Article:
10:45 p.m. update: The GFS is a little colder than prior runs, and focuses its maximum snowfall in the area. The max zone may still be a bit south of D.C., despite the snow map in the update below zeroing in on D.C. itself. Just a brief period of mixed precipitation, then over to snow in the pre-dawn period. Precipitation ends by midday or early afternoon. It’s about 0.70″ liquid equivalent in D.C. after the changeover, so a 6-9″ type snowfall in after some sleet, verbatim. Very cold tomorrow, as we’ve pointed out numerous times. (note, the map here is probably a little too cold… but even adding 5 is still cold!)

Evening GFS predicted temperatures at 1 p.m. Monday. (Weatherbell.com)

10:30 p.m. update: The GFS is in, and it keeps the idea going of a snow max in the local area and south. Here’s a snow map. More in a few.


10:25 p.m update: NWS has mentioned the risk of isolated thunderstorms tomorrow during the snow. This system has already produced quite a bit of thunder and lightning in cold air. Tonight’s U.S. lightning map shows a fair amount of activity still, including in Arkansas and Tennessee, where temperatures are in the 20s and 30s. Something to listen for early tomorrow.


10:00 p.m. update: The GFS model will be running in the next 30 minutes. But while we’re in the pause between the main models this evening, a look at regional radar shows some light rain and drizzle over the area, and the forward flank of the main event approaching from the west and southwest. This batch moves in over the next few hours. Temperatures are now closing in on freezing over northern and western portions of Frederick and Loudoun counties. Those areas may see freezing rain and sleet early in the next batch, with other places south and east following along in the hours after midnight.

10 p.m. temperatures and radar. (Weather Underground’s Wundermap)

9:45 p.m. update: NWS Baltimore/Washington produced a nice graphic earlier this evening explaining their forecast and the transition to snow expected tonight. It’s pretty close to our thinking.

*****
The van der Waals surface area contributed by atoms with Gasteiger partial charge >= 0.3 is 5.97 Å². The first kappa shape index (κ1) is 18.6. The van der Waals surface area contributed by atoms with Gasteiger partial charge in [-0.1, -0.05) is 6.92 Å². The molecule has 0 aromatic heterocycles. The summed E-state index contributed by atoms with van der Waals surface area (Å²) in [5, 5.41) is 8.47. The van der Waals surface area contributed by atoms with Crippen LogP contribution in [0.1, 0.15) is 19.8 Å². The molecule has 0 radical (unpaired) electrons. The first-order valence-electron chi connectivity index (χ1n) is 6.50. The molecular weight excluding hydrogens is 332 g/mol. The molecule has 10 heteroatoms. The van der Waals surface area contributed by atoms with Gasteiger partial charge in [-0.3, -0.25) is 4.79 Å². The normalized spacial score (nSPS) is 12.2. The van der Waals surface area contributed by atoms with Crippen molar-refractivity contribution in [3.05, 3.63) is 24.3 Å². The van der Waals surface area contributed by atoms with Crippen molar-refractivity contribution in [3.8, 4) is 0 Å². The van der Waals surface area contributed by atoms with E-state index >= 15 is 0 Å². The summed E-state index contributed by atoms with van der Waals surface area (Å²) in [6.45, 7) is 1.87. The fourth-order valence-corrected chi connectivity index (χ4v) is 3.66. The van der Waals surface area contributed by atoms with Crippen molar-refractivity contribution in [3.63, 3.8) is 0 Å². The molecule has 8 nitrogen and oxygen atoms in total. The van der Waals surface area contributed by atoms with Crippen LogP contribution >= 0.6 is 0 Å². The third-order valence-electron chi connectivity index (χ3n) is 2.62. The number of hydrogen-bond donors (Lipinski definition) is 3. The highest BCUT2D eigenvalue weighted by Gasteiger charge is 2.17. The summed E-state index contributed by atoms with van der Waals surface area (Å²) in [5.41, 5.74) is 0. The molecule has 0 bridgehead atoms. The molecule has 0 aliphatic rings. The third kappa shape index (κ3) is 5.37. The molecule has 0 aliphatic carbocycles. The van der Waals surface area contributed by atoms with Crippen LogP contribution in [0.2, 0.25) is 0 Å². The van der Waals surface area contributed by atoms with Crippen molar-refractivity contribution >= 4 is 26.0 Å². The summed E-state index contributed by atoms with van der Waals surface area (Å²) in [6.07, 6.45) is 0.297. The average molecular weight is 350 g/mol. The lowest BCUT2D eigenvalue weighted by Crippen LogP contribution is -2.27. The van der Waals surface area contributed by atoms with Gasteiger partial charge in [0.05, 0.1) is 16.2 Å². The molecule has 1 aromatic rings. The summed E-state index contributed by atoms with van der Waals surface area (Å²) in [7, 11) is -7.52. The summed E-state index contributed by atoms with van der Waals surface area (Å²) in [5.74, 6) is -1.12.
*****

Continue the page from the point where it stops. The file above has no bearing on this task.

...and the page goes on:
9:35 p.m. update: CWG’s Jason Samenow sent an e-mail making a good point that the NAM raw output is currently running a little cold. Earlier runs “thought” we’d be in the 30s in D.C. by 7 p.m., and we’re still sitting at 41 as of 9 p.m. Not a huge difference, and the model output statistics (MOS) was much closer to actual, as is often the case.

So, we probably want to assume that there may be some lag between snow starting and snow accumulating in any meaningful fashion, though sleet beforehand may help us out there. Still, it appears that we’ll be close to freezing — and close to snowing — somewhere around 4 a.m. in the city. If we cut a little bit of the liquid off the roughly 0.75″ as snow noted below, we’re looking at NAM snow totals pretty much in line with our 5-9″ forecast for the area, but perhaps on the high end.

9:18 p.m. update: The short clip below is of a simulated radar loop from the high resolution NAM. It’s intense. It suggests that from around sunrise, then through much of the morning, we see very heavy snow rates pass through (ignore that it thinks there’s rain on the north end, it’s wrong there). 1-2 inch per hour rates are possible at the peak of this event. The type of snow that destroys roads.

4KM NAM simulated radar loop from 7 a.m. through noon. (Weatherbell.com)

9:10 p.m. update: A look at soundings, which map temperatures up into the atmosphere among other things, shows D.C. likely is all snow by about 9z (4 a.m.). Below is what falls after that time. At least 0.75″, which in a simple calculation would be about 7.5″ of snow. In this case we probably trend from about 10:1 ratios toward 15:1 ratios, so this run suggests about 8-10″+ of snow even in the city.


9:00 p.m. update:The good thing about being close to storm time: we don’t have to wait long for the models to run to it. The NAM is out, and it looks like a big hit across the area. It’s north of the last run too.

New NAM (left) vs the last run (right) snow estimates. It’s north. (Weatherbell.com)

8:45 p.m. update: While we’re pretty much in “nowcast” mode (watching radar, observations, and other short term guidance) at this point, the main set of evening models are about to run. While we wait, take a look at this sprawling storm system on radar and water vapor satellite. It stretches about 1,500 miles — the long cat of winter storms?

CONUS radar as of 8:30 p.m. Sunday night (NOAA)

Water vapor satellite image shows the storm covering parts of half of the United States, with the upper level center over the Plains. (UCAR)